Hiring blockchain talent can seem daunting in the current heated market, but you can take active steps to stay competitive and find the right talent. In summary:
Be aware of the hurdles around.
Know the market and be realistic - don’t show your naivete by asking a blockchain developer to have more years of experience than the technology has been around for
Look beyond the hard skills - willingness and ability to pick up the skills matter more.
Be creative - build a brand in the blockchain space, train your current employees and consider remote hiring.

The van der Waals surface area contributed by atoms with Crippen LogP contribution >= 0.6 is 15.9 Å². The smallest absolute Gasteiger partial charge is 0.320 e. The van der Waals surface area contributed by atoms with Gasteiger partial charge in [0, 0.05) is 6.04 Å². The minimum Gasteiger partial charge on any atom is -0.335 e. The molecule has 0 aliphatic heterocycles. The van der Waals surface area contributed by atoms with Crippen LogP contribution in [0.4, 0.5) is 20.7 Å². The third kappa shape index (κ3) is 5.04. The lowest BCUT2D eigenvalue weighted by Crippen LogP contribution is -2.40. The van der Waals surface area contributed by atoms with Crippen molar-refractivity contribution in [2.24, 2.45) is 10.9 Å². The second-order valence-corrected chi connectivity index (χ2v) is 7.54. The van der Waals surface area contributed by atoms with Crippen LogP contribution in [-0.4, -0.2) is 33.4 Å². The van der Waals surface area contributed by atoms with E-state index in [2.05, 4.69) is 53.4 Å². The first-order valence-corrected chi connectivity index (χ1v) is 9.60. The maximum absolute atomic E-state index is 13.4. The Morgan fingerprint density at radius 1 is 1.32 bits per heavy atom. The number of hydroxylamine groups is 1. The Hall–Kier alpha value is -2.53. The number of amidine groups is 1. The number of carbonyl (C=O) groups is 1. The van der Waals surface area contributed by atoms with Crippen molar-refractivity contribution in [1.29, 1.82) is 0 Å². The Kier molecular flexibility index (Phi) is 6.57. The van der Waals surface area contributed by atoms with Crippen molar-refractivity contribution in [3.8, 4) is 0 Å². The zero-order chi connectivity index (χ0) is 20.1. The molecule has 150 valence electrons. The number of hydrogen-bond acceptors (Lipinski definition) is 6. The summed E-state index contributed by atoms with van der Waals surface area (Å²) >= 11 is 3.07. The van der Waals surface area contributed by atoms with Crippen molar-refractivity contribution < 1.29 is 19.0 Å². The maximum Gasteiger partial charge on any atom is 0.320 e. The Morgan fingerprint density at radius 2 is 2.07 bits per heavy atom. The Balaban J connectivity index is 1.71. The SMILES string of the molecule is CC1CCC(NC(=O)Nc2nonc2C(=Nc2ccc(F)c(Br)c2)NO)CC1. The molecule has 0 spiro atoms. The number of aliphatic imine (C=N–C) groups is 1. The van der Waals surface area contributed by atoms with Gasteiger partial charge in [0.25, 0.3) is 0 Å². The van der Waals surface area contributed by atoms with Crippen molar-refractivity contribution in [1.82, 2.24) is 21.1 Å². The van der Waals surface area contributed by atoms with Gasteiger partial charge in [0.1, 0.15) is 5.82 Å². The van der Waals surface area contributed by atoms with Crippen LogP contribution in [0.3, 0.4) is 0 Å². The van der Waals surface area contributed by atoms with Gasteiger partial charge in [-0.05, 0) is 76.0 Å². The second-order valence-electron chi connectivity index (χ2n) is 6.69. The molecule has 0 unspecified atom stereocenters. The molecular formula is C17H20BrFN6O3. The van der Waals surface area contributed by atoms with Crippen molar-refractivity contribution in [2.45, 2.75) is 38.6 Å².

Plan your compensation wisely and know the risks - use a combination of salary, stock, and tokens that fits your purpose and stays compelling to prospective candidates.
Be aware of the potential hurdles in offering stock or token compensation, especially with constantly evolving legislation and tax guidelines in many emerging markets
If you’re building a web3 company and have hired blockchain talent, I am curious to find out - where does your talent come from (in geography and prior work experience), and how did you discover them (e.g. LinkedIn, referrals, recruiters, etc.)?
If you are keen to continue this conversation or have ideas/questions, hit me up at [email protected]
Disclaimer: I’m an emerging market VC at Saison Capital, but my opinions are my own.
#humancapital #hiring #recruiting #blockchain #crypto #startups #venturecapital
Previously published here.